Due to the recent announcement of Proton moving to a non-profit structure (although not becoming fully non-profit) I’ve decided to take another look at them and really, Proton Unlimited is an enticing offer. However, the fact of everything from mail, to accounts, to storage being in one place is somewhat disconcerting. Also I recall them being decent, but not particularly outstanding at refusing to provide data to outside sources, there was a situation a while back where they handed over information of a climate activist.

To be fair, mail is insecure by default and if you’re going so far as to write to another Protonmail user you might as well use something actually secure and I am not exactly planning on breaking the law so I’m not too worried about data being handed over to authorities, yet it still leaves a bitter taste in my mouth and with the state of politics where I live there certainly is a concern that, being queer, I should also be a bit weary of governing bodies as well, as laws may change in the future.

Basically, by switching to Proton I’d be putting a lot of trust in them, instead of splitting it up between things like Mullvad, Bitwarden, etc. and besides a password manager (and to some extent my email provider), while dramatic, a single failure at any point wouldn’t be a total disaster. Are they trustworthy enough for the convenience benefits to be worth it to any of you?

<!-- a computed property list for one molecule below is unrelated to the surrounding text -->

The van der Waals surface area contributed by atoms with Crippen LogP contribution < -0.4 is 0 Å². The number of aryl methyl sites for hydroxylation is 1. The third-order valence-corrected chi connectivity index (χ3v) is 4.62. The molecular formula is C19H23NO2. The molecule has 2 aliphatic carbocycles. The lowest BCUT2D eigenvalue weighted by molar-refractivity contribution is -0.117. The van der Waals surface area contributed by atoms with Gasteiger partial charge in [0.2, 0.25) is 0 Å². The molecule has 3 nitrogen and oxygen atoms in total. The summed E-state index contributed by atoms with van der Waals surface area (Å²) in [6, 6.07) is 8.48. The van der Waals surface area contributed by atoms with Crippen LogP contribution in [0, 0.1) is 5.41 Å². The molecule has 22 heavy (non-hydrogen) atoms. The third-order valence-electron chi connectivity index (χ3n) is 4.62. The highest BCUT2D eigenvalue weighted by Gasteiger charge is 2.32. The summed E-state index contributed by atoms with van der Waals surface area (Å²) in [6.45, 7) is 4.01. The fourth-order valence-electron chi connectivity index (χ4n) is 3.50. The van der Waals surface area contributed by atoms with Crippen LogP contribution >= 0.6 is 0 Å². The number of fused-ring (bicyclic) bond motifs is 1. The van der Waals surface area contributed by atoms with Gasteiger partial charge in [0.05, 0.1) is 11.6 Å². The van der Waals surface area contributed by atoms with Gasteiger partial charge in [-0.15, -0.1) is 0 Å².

• hperrin@lemmy.world
    1 month ago

    I’ve been using Proton for several years now, and paying for their Mail and VPN features. Proton Mail is definitely better than Gmail, but other than the privacy features, it’s just a basic email service. Their VPN also is just a basic service. If that’s what you need, then by all means, I’ve always had a good experience with them.

    That being said, I do run a competing email service called Port87 that (IMHO) has better features for organization and spam protection, so take what I say with the knowledge that I am technically their competitor (although my user base is tiny compared to them). Really, I see them more as an ally against Gmail and MS Exchange, because I’ve never experienced any sort of anti-competitive behavior from them like I have with both Google and Microsoft.

    Supporting smaller players in the email space is what keeps email open, so the more people move away from Gmail and Exchange/MS 365, the better.